tube filled with some liquid like water or mercury.

Poise: Poise is unit of coefficient of viscosity in CGS units. A liquid has a coefficient of

viscosity of one poise if a force of one dyne is required to maintain a unit velocity

gradient between the layers of area one sq. cm. each.

Reynolds number: A dimensionless number which depends on viscosity , density of

liquid, diameter of the vessel and the velocity of liquid flow. It signifies the transition

from laminar to turbulent flow of the liquid.

Streamline flow: The streamline flow of a liquid is that flow in which every particle of

the liquid follows exactly the path of its preceding particle and has the same velocity in

magnitude and direction as that of its preceding particle while crossing through that point.

Turbulent flow: When a liquid moves with a velocity greater than its critical velocity,

the motion of the particles of liquid becomes irregular. Such a flow is called turbulent

flow.

Traveling microscope: Traveling microscope is an instrument used to measure the

length with a resolution of about 0.05-0.1mm.The purpose of this is to aim at reference

marks with higher accuracy.

Velocity gradient: The rate of change of velocity with distance is called velocity

gradient.

Viscosity: The property of a liquid, which indicates how resistant that liquid is to flow, is

called viscosity. It is estimated in terms of coefficient of viscosity (η). The unit of

coefficient of viscosity is poise or deca poise.

Post-lab Assessment

(2) Can this method be used for finding out the viscosity of a thick oil?

(3) How is η expressed in SI units? How this unit related to poise?

(4) Why the capillary tube should be kept in the horizontal position in the flow method?

(5) Define viscosity and coefficient of viscosity.

(6) What are the practical uses of the knowledge of viscosity?

(7) What would happen if a tube of large bore is used?

(8) Define critical velocity.

a) increases

b) decreases

c) remains same

d) increases and then decreases

(10) With the increase in pressure, the viscosity of liquids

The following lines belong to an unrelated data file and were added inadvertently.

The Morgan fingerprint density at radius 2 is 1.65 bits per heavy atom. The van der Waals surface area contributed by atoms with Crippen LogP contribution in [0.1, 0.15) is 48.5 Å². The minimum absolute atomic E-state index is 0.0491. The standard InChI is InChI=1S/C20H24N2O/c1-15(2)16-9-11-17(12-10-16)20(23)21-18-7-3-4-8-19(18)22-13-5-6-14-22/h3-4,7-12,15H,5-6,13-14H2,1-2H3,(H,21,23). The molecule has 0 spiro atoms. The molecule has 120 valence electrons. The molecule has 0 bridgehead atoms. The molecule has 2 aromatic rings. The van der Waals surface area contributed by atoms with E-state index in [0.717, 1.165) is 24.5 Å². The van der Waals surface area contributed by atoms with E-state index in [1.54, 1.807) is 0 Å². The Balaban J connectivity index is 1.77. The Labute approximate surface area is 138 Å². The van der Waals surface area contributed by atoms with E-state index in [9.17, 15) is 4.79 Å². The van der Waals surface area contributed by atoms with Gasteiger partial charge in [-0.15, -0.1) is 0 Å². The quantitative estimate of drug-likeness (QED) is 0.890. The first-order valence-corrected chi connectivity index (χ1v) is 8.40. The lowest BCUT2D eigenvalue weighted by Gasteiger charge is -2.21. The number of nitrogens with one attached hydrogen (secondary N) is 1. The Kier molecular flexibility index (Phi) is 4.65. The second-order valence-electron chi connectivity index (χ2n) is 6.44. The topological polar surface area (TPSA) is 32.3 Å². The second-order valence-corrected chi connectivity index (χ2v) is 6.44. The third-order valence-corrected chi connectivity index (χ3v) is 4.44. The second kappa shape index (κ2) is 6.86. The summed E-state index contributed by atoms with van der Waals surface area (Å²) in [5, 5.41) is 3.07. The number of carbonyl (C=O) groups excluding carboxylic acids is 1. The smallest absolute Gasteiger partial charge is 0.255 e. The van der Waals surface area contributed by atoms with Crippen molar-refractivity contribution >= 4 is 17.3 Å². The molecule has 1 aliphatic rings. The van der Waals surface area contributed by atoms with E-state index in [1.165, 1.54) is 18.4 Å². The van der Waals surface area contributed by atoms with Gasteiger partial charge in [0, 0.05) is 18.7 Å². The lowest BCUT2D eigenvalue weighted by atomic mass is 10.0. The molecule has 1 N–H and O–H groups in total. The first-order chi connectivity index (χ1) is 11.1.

a) increases

b) decreases

c) remains same

d) increases and then decreases

(11) If the walls of arteries of a person are thickened so that their radius reduces to half

of the original value, the blood pressure of the person is expected to

a) increase by a factor of 4

b) increase by a factor of 16

c) decrease by a factor of 4

d) decrease by a factor of 16

(12) Effect of increasing pressure on tooth-paste is to

a) increase its viscosity

b) decrease its viscosity

c) no effect

d) can not be predicted

1. The radius of the capillary tube requires greater care in its measurement since it

occurs in the fourth power in the expression of η .Thus a small error in the

measurement of r, which itself is small will contribute a large proportional error in η.

2. If the pressure difference under which the liquid flows in a horizontal capillary tube

is small, the liquid particles move in a straight path parallel to the axis of the tube and

the motion is streamline

3. By making the pressure difference at the ends of the capillary tube large, the

flow of the liquid becomes turbulent because the liquid particles move in zigzag

paths.

4. No. This method can be suitably applied for liquids of low viscosity.

5. A capillary tube of uniform bore, small radius and large length should be

used. Then only we can assume the motion to be streamlined.

6. It depends on the pressure difference at the two ends of the capillary tube and the

radius of the capillary tube.

1. Viscosity of a liquid decreases but for gases it increases with rise of temperature.

2. No, this method is suitable for liquids having low viscosity. For high viscous

liquids other methods like Stoke’s method is suitable.

3. The unit of viscosity in S.I system is Newton sec /m2.

4. The capillary should be placed in horizontal position to avoid any flow under the

effect of gravity.

5. The property of liquid called viscosity, by virtue of which the liquid opposes the

relative motion between its different layers.

The coefficient of viscosity of a liquid is tangential force acting per unit area over

two adjacent layers of the liquid for a unit velocity gradient.

6. Practical uses of the knowledge of viscosity

(i) The knowledge of viscosity and its variation with temperature helps us to

select a suitable lubricant for a given machine.

(ii) The knowledge of viscosity of some organic liquids such as proteins,

cellulose etc. helps us in determining their shape and molecular weight.

(iii) At railway terminals, the liquids of high viscosity are used as buffers.

(iv) Motion of some instruments is damped by using the viscosity of air or

liquid.

(v) The knowledge of viscosity helped Milliken in determining charge on an

electron.

(vi) The phenomenon of viscosity plays an important role in the circulation of blood

through arteries and veins of human body.

7. The motion of the liquid near the tube axis becomes turbulent and the working

formula can not be used.

8. The critical velocity is that velocity of liquid flow, up to which its flow is streamlined

and above which its flow becomes turbulent.

9. b

10. a

11. b

12. b